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Robust and distributed neural representation of action values

  1. Eun Ju Shin
  2. Yunsil Jang
  3. Soyoun Kim
  4. Hoseok Kim
  5. Xinying Cai
  6. Hyunjung Lee
  7. Jung Hoon Sul
  8. Sung-Hyun Lee
  9. Yeonseung Chung
  10. Daeyeol Lee  Is a corresponding author
  11. Min Whan Jung  Is a corresponding author
  1. Center for Synaptic Brain Dysfunctions, Institute for Basic Science, Republic of Korea
  2. Department of Biological Sciences, Korea Advanced Institute of Science and Technology, Republic of Korea
  3. Center for Neuroscience Imaging Research, Institute for Basic Science, Republic of Korea
  4. Department of Neuroscience, Biomedicum, Karolinska Institutet, Sweden
  5. New York University Shanghai, NYU-ECNU Institute of Brain and Cognitive Science at NYU Shanghai, and Shanghai Key Laboratory of Brain Functional Genomics (Ministry of Education), School of Psychology and Cognitive Science, East China Normal University, China
  6. Department of Anatomy, Kyungpook National University School of Medicine, Republic of Korea
  7. Neuroscience Graduate Program, Ajou University School of Medicine, Republic of Korea
  8. Department of Mathematical Sciences, Korea Advanced Institute of Science and Technology, Republic of Korea
  9. The Zanvyl Krieger Mind/Brain Institute, Kavli Neuroscience Discovery Institute, Department of Neuroscience, and Department of Psychological and Brain Sciences, Johns Hopkins University, United States
Research Article
Cite this article as: eLife 2021;10:e53045 doi: 10.7554/eLife.53045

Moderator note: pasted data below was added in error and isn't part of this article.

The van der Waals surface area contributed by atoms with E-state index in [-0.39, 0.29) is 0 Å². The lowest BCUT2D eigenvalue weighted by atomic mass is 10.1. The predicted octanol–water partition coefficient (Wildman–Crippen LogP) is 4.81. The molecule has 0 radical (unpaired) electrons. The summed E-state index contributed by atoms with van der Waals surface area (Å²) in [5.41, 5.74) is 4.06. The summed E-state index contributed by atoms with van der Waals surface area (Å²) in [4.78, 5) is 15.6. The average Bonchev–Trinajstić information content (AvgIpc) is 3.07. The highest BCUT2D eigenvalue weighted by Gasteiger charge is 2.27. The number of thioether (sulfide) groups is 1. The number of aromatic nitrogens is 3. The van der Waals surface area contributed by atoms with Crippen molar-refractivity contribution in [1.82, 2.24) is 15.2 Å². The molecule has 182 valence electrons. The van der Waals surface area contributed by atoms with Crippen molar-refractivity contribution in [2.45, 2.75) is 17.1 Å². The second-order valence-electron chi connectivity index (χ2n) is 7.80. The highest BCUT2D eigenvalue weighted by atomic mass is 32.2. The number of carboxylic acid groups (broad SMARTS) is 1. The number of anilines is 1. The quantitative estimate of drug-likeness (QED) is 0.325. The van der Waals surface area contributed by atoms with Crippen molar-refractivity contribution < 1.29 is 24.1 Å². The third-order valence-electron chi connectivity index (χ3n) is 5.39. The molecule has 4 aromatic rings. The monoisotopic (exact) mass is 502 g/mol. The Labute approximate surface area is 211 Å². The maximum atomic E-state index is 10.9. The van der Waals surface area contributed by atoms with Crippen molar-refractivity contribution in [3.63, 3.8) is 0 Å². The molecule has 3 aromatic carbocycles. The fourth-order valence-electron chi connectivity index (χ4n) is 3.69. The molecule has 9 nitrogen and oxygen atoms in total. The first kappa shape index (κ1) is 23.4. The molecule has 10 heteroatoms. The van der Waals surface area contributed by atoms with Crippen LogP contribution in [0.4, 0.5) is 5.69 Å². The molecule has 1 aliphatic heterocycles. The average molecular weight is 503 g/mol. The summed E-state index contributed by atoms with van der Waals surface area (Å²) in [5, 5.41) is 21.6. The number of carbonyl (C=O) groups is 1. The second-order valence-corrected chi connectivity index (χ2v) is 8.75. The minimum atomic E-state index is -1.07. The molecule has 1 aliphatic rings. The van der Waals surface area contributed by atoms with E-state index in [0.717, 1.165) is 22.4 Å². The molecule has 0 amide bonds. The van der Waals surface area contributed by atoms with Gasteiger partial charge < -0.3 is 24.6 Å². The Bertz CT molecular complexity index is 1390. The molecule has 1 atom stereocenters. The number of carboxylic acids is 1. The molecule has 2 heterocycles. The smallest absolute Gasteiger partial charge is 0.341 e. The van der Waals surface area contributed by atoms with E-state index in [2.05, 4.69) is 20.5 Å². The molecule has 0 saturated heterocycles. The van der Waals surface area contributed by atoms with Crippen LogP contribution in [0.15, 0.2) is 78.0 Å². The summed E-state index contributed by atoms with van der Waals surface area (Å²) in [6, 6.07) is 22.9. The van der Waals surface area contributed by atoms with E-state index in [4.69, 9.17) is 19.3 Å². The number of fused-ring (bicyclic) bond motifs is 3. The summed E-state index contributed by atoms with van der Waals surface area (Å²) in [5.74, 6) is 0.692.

4 figures and 2 additional files

Figures

Dynamic foraging task.

(A) Modified T-maze. Rats chose freely between two targets (orange circles) to obtain water reward. Rats navigated from the central stem to either target and returned to the central stem via the lateral alley to start a new trial. A delay (2–3 s) was imposed at the beginning of a new trial by raising the central bridge. Green arrows, photobeam sensors. Scale bar, 10 cm. (B) Behavioral data from a sample session (Kim et al., 2013). The black curve shows the probability to choose the left target (PL) in moving average of 10 trials. The gray curve denotes the probability to choose the left target predicted by the Q-learning model. Tick marks denote trial-by-trial choices of the rat (upper, left choice; lower, right choice; long, rewarded trial; short, unrewarded trial). Vertical gray lines denote block transitions and numbers above indicate reward probabilities of the left and right targets in each block. (C) Trial-by-trial action values of the sample session computed with the Q-learning model. Blue, left-choice action value (QL); Red, right-choice action value (QR). (D) An example DMS unit showing activity correlated with left-choice action value. Trials were grouped into quartiles of left-choice action value. Delay onset is when the rat broke the photobeam sensor on the central stem.

Performances of different statistical tests for action-value and chosen-value signals.